Foto: Frontansicht des Wohnhauses in der Makartstraße, Linz

IEA Bioenergy Task 42 "Biorefinery" 2007-2009

Austrian Participation on IEA Bioenergy Task 42: "Biorefineries - Co-production of Fuels, Chemicals, Power, and Materials from Biomass", Triennium 2007 to 2009

Short Description

Based on the European Directive on Biofuels and the Austrian fuel law new transportation fuels will be introduced on the market to substitute gasoline and diesel: e.g. 2008: 5.75% Biofuels, 2020: 10% biofuels, 2030: 25% biofuels. These new transportation fuels are biodiesel, bioethanol, synthetic biofuels and biohydrogen. On the medium to long term perspective these biofuels will be produced in biorefineries, which co-produce gaseous and liquid transportation biofuels with electricity, heat, chemicals or other high-value materials. Currently different biorefinery concepts are under development, where beside the technological development of the single processes (e.g. gasification of biomass) the optimal integration and combination of different bio- and thermo-chemical processes are analysed. The main objective is to analyse, with which raw materials, processes and technologies biofuels and chemicals will be coproduced in integrated biorefineries and which R&D activities are necessary for the realisation and implementation.

Austria participated in this IEA Bioenergy Task 42 “Biorefinery“ in the triennium 2007-2009, which was started in 2007 the first time. The main goals of the Austrian participation in the IEA Bioenergy Task 42 “Biorefinery“ were to exchange information and to initiate a national and international network on biorefineries. Currently nine countries and the EU are participating in the Task: NL, G, CA, DK, A, F, IR, I und AUS.

The Austria participation made contributions to the following topics and activities:

  1. Definition of biorefinery

    A definition of a biorefinery was worked out in the Task, to which Austria brought in the aspect and motivation to establish biorefinery to produce high volumes of transportation biofuels: “Biorefinery is the sustainable processing of biomass into a spectrum of marketable products”.

  2. Country Reports of the Task 42 members

    Austria collected the specific data of the participating country, which were analysed and reported. The documentation is available on the web page of Task 42.

  3. Classification of biorefinery systems

    A new classification method for biorefinery systems was developed in Austria, which was suggested to Task 42. After a discussion with the Task members this classification method was accepted by Task 42. With this classification method, which was also published together with Task 42 in autumn 2009 in “Biofpr - Biofuels, Bioproducts and Biorefining“, it is possible to describe and classify all currently discussed biorefinery systems with platforms, products, feedstocks and processes.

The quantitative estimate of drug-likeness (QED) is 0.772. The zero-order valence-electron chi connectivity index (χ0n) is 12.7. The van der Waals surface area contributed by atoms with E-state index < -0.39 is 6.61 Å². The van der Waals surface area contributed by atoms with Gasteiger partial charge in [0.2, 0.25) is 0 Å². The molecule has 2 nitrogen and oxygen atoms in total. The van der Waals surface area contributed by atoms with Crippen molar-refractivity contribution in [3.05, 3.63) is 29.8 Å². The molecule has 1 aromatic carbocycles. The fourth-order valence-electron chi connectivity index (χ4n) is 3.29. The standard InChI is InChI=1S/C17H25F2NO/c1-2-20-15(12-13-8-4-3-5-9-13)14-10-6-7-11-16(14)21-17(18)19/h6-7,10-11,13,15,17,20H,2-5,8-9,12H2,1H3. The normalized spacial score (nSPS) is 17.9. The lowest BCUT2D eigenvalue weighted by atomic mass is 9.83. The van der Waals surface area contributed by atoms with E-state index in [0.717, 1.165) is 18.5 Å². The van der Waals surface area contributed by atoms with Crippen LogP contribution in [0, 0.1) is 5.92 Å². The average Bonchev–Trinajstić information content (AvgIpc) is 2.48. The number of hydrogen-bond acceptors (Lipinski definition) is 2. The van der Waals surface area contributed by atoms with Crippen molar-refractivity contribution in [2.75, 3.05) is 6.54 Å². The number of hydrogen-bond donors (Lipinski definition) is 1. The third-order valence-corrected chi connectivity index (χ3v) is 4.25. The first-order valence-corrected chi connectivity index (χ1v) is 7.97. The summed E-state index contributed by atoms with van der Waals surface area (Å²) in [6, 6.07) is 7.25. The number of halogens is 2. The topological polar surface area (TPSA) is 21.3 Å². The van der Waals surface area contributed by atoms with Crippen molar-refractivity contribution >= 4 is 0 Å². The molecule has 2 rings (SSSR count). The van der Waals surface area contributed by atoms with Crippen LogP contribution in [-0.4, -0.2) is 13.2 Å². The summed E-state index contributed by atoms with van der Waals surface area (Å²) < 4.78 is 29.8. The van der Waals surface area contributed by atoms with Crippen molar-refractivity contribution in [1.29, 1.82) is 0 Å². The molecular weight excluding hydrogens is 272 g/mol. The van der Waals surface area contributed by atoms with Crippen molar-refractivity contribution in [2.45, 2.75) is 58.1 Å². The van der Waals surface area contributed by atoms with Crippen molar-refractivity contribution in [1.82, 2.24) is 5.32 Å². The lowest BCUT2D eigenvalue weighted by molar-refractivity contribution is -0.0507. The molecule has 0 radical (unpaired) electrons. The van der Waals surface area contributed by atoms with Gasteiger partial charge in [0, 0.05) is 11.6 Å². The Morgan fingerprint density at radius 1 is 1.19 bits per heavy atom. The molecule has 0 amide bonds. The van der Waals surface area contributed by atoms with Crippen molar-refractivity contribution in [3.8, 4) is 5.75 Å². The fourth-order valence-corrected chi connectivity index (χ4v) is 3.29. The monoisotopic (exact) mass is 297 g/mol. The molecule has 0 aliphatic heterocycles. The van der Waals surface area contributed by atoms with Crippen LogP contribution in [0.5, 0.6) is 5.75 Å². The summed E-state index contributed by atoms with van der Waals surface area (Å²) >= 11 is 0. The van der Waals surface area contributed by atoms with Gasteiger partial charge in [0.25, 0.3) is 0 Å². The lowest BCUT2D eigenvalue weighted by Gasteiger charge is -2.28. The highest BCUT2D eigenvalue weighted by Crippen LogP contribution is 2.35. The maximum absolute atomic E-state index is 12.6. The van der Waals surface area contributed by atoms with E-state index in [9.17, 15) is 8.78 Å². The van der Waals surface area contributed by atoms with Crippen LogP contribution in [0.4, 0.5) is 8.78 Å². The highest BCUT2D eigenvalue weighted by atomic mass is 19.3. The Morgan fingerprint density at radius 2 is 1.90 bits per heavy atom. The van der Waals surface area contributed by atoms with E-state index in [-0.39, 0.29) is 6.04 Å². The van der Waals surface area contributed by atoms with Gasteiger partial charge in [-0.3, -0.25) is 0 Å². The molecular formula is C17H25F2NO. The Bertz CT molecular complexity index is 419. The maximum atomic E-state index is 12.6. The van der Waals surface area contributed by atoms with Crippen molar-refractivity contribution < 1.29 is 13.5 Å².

4. Brochure of Task 42

    For the Task 42 brochure Austria developed the classification schemes for all the selected biorefinery systems. Additionally three Austrian biorefinery examples - existing or concepts - were described: „Green Biorefinery“ in Upper Austria, Lenzing AG und Hallein AG. The brochure is available on the Task web page.

  5. The Green Biorefinery

    The Austrian experiences in the area of the “Green Biorefinery“ were introduced into the Task's activities and discussed, e.g. economic aspects, market relevance, Influences on rural development.

  6. Environmental aspects of biorefinery systems

    The Austrian contribution to the environmental aspects of biorefinery systems was the development of a methodology for the environmental assessment, which was developed in Austria and presented and discussed in the Task. This methodology for the comparison of biorefinery systems to conventional systems was applied to case studies and an Austrian case study of producing bioethanol and phenols from wood was analysed in details to evaluate the greenhouse gas effects and the cumulated primary energy consumption on a life cycle bases. This method can be applied to different environmental effects (e.g. greenhouse gas emissions, fossil energy consumption) but also to other aspects of sustainability (e.g. production costs, job creation).

  7. Biorefinery trainings courses

    The Task 42 organised a training course “Adding Value to the Sustainable Utilisation of Biomass” on June 12, 2009 in Ghent with about 50 participants. In this course were six lectures, of which the following three were from Austria: “Definition & Classification”, “Green Biorefinery” und “Sustainability Assessment - LCA”.

To link the Austrian biorefinery activities and to start building up a stakeholder platform the workshop „Biorefinery - Austrian Activities and IEA Bioenergy Task 42” was organised on October 4, 2007 in Vienna together with the Task 42. About 40 Austrian stakeholders participated. With these stakeholders the “Austrian Team” was formed, which is included in the information exchange of the Task. Task 42 was presented in two workshops of Task 38 and Task 39 to spread the information of Task 42 and to link the activities with the other IEA Tasks in Austria.

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